the agreement is itself unconscionable; that the agreement ceases to subsist
after the 1980 agreement and was not revived are not based on the sole ground
that the second agreement came to be executed under political pressure. There is
enough material available on record to arrive at such conclusion as the one
arrived at by the arbitrator. All the said conclusions were not arrived solely
on the basis of conjectures and surmises. In Gujarat Water Supply and Sewerage
Board vs. Unique Erectors (Gujarat) (P) Ltd. and Anr. [1989 (1) SCC 532], this
Court held that "an award of an arbitrator should be read reasonably as a
whole to find out the implication and the meaning thereof. Even in a case where
the arbitrator has to state reasons, the sufficiency of the reasons depends
upon the facts and circumstances of the case. The Court, however, does not sit
in appeal over the award and review the reasons. The court can set aside the
award only if it is apparent from the award that there is no evidence to
support the conclusion or if the award is based upon any legal proposition
which is erroneous." The award under challenge is not the one which is
based on no evidence.
(2) SCC 347] this
Court reiterated the principle that an award of an arbitrator can only be
interfered with or set aside or modified within four corners of the procedure
provided by the Act. It is not misconduct on the part of an arbitrator to come
to an erroneous decision, whether error is one of the fact or law, and whether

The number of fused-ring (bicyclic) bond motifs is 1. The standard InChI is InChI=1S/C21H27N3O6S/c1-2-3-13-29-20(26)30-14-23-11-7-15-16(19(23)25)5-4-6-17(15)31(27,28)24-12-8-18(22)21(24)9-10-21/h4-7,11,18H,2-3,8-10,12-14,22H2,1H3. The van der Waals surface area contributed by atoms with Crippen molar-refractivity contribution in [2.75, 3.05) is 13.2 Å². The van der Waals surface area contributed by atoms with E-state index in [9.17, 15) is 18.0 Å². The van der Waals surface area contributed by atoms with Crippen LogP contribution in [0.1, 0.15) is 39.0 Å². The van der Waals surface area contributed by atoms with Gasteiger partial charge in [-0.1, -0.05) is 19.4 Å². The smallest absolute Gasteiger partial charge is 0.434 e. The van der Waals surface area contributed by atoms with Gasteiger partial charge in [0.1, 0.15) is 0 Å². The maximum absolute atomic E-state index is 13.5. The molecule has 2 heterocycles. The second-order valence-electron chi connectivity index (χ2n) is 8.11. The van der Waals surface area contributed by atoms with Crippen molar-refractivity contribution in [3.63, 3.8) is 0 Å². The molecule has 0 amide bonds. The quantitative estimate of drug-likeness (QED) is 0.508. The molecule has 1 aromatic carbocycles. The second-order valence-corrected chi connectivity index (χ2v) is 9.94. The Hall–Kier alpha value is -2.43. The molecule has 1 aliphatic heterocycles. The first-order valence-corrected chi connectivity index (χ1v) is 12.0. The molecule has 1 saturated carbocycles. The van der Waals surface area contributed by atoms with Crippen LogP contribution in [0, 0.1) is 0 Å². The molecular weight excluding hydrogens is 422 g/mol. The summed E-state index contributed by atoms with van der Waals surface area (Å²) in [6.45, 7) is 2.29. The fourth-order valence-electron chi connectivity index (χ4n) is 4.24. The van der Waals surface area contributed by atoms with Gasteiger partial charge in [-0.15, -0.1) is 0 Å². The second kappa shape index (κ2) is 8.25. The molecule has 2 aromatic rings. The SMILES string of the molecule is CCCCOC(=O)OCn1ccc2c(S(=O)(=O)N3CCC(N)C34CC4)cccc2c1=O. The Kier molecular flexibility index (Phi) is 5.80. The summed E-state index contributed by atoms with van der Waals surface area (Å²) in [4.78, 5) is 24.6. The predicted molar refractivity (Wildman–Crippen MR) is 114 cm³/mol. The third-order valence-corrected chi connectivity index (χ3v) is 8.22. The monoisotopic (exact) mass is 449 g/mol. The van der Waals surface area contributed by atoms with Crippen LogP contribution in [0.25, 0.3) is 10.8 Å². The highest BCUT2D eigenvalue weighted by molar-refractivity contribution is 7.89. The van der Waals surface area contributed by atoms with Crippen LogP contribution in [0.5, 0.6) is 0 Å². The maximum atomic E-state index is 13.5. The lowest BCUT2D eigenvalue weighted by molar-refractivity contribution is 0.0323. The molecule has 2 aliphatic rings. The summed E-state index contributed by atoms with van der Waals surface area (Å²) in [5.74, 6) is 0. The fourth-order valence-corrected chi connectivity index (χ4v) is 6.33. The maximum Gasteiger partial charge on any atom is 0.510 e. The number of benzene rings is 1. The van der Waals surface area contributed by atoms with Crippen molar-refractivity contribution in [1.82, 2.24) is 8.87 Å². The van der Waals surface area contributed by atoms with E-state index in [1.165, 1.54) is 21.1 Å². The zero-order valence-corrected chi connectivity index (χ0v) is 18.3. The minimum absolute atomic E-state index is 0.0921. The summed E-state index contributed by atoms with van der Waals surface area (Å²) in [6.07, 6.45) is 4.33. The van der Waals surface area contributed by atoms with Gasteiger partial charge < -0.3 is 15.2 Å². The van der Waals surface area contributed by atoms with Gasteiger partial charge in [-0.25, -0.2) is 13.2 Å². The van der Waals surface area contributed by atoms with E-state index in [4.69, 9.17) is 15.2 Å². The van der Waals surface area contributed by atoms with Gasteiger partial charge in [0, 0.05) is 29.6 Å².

or not his findings of fact are supported by evidence. In case of errors
apparent on the face of the award it can only be set aside if in the award
there is any proposition of law which is apparent on the face of the award,
namely, in the award itself or any document incorporated in the award. Errors
of law as such are not to be presumed.
30. Learned senior
counsel for the appellant further contended that the arbitrator in the instant
case has committed grave error in going beyond the terms of the contract admittedly
entered into by and between the parties. The question is what is the legal
misconduct committed by the arbitrator in the instant case? Whether the award
by the arbitrator perpetrates gross miscarriage of justice? Is it reduced to
mockery of a fair decision of the lis between the parties to the arbitration?
The erroneous application of law constituting the very basis of the award and